26 October 2011

Guam Legislature to conduct Forum on Decolonization

Pacific Islands Report 
By Therese Hart
Marianas Variety

HAGÅTÑA, Guam (Marianas Variety, Oct. 26, 2011) – The Legislature, in collaboration with the University of Guam (UOG), will host a forum on Guam’s quest for decolonization on Friday, Oct. 28 in the Legislature’s session hall from 8:30 a.m. to 2:30 p.m.

Speaker Judi Won Pat yesterday said she looks forward to the dialogue, and her hope is that the forum will further solidify the determination of Guam’s people to realize a dream that has been kept alive, generation to generation.

The forum will feature speakers Dr. Carlyle Corbin, an international advisor on governance and self-determination, and Dr. Robert Underwood, former congressman and current president of UOG.

Included in the program are perspectives from the legal community presented by a panel that includes former Chief Justice and current Vice Speaker Benjamin J.F. Cruz, in addition to Attorneys Julian Aguon, Leevin Camacho, and Therese Terlaje.

"As we move forward, we realize that there are those who do not wish us to achieve self-determination. As a person who comes from a unique indigenous people, I believe that as we move forward, we will encounter more resistance, but we must prevail; failure is not, and never was, an option. Believe me, we will prevail," said Won Pat.

Counteractive dialogue, which could be misconstrued, does promote lively debate, but even those who have fought for Guam’s political self-determination know this is part of the process, said Won Pat.

[Pacific Islands Report editor’s note: As the Westernmost U.S. soil in the Pacific, Guam today remains a strategic outpost for the U.S. military. In 1949, U.S. President Harry S. Truman signed the Organic Act making Guam an unincorporated territory of the United States with limited self-governing authority and granting American Citizenship to the people of Guam.]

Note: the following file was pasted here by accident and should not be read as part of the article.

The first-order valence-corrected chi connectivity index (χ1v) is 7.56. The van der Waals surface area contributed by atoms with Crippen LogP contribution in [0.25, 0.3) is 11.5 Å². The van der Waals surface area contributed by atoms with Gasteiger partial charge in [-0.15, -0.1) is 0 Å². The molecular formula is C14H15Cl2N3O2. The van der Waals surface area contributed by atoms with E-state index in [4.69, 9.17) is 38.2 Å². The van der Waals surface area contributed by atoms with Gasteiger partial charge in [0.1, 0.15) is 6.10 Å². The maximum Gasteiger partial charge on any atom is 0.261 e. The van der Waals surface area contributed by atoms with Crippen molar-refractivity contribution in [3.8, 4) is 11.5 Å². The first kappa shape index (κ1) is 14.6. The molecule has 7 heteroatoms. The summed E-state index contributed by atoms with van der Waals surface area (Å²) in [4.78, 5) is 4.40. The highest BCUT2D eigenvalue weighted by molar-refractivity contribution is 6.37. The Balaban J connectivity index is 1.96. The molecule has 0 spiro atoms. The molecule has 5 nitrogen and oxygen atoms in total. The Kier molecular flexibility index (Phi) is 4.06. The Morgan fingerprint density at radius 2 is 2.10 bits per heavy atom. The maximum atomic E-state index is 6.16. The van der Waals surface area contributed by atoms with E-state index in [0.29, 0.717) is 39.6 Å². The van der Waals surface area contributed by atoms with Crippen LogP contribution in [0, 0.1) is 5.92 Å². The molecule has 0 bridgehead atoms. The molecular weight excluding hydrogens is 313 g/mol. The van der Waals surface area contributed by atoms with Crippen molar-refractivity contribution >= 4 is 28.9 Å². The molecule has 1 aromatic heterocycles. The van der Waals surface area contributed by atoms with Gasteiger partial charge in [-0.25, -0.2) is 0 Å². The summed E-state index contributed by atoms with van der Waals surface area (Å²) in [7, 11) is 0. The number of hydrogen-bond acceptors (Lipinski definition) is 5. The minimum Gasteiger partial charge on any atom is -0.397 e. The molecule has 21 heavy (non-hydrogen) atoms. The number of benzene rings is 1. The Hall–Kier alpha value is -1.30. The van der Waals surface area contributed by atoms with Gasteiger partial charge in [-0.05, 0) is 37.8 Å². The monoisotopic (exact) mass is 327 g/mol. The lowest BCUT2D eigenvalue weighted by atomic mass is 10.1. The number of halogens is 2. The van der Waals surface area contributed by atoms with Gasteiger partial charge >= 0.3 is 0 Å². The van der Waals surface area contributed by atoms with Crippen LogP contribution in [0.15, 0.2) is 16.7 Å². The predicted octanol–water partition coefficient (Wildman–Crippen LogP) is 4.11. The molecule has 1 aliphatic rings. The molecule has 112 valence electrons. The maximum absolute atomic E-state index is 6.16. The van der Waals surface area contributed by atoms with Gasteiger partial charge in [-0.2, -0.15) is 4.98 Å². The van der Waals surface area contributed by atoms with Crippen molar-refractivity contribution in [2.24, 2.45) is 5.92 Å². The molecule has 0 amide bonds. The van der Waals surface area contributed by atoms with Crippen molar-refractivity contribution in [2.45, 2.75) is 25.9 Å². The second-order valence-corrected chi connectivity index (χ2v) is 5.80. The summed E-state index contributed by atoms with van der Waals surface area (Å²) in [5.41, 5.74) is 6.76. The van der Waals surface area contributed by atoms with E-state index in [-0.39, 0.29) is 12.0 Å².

The Speaker and her colleagues are encouraging and inviting the island community to participate in the forum. "This is the opportunity for our community to hear from a world-renowned speaker of the challenges we on Guam and other colonized indigenous natives experience, and the tools we need to move forward."

During the "Second International Decade For The Eradication Of Colonialism" held in Nouméa, New Caledonia in May 2010, Dr. Corbin spoke about the United Nations’ responsibility in recognizing the existence of the international mandate of the integration of the non-self-governing territories in the work of these organizations, and devising ways and means of implementing that mandate.

"The extent of participation of the territories in these UN bodies is not as extensive as it could be, owing mainly to insufficient awareness on the part of the territories regarding their eligibility to join such UN bodies," said Corbin in his speech.

Corbin also said many of the agencies do not consider the participation of the territories a priority, despite annual resolutions of the General Assembly 13 and the Economic and Social Council requesting that the issue be taken up in the governing councils of these agencies.